Most approaches to practicing yoga offer a top down approach where the focus is on fitting your body into specific shapes with a particular alignment.
Unfortunately, notes yoga teacher Bobbie Ellis, founder of Soma Yoga and a Continuum teacher in this free download, although this has its value, it locks us off from that full body-mind experience that yoga also offers.
“The body is one of the wisest things on the planet, even way beyond the mind,” says Bobbie. “When we can go into a more silent, somatic level of experiencing the body, it gives us information. If we start to trust and follow that innate wisdom, we will automatically raise our health and wellbeing just by simply putting ourselves in that way of being with our body.”
Bobbie talks about her journey as a yoga teacher, starting out as a traditional yoga teacher and body worker trained in Kripalu yoga, Phoenix Rising, and numerous yoga styles and healing modalities.
But a 5-day workshop with Emilie Conrad, founder of Continuum movement, in 1998 transformed Bobbie’s approach to practice and teaching.
“It completely changed my viewpoint of the experience of my own body and how to teach to give people a more full experience,” she notes.
The focus in most forms of yoga is on alignment, i.e. fitting the body into specific shapes. In contrast, the focus in Continuum yoga is an inquiry practice. It’s a practice of being curious and always on the edge of discovery, notes Bobbie.
“Not that one is better than the other, but the explorative focus adds a whole other dimension to our practice,” Bobbie says. “It gives us a gateway to perception of an area that we are not trained to perceive in our culture, but which I think really moves into the realm of the mystic.”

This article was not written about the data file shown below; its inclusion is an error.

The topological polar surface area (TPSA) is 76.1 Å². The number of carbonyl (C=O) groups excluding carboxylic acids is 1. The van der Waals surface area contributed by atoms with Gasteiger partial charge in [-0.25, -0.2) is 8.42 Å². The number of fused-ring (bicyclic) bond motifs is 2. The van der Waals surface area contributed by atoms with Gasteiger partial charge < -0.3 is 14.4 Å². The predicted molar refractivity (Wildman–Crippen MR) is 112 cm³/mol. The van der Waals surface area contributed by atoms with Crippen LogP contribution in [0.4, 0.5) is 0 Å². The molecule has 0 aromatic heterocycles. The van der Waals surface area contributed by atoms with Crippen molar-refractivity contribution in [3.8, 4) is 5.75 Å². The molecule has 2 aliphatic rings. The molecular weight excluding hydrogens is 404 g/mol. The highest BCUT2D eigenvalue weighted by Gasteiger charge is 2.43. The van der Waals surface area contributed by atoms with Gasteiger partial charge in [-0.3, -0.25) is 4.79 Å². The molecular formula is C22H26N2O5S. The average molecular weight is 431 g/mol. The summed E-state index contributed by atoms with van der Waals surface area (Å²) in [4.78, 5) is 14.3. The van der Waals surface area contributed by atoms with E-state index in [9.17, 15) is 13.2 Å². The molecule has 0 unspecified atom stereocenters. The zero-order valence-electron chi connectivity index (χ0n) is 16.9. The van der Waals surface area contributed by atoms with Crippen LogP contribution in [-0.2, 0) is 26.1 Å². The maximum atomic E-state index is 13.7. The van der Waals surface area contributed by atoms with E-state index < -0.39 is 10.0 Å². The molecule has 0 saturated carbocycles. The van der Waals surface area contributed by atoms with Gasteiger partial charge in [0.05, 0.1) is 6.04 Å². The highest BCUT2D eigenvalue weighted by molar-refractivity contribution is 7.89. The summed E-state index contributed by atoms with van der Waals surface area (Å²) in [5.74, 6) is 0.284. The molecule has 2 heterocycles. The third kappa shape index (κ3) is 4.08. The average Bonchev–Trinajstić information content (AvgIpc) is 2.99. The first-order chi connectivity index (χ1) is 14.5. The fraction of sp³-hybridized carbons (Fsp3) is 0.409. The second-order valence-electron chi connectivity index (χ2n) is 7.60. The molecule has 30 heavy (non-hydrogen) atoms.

“Continuum is profoundly mysterious in the sense that it is always in a place of discovery,” Bobbie notes. “It’s about really enhancing the participation with the unknown and being able to trust yourself enough to hold that space so that discovery can continue to happen.”
“This is about process more than results,” Bobbie explains. “It’s an unknown process and at each stage you’re discovering something. It’s open, there’s always more.”
We’re not looking for an outcome, we’re looking for a way of being in the body in a movement process. This in turn creates a unique experience for each person who practices. It sets up a process of internal tracking where students develop a whole new relationship with their body and enhanced awareness of what serves them and, importantly, what does not.
“I really appreciate being in an environment with people giving themselves that permission. It creates self-regulation or self-agency, which I think is so necessary today in the world,” Bobbie says.
You may also be interested in Bobbie’s course, The Continuum of Yoga: Nature’s Perfect Blend of Psyche and Soma.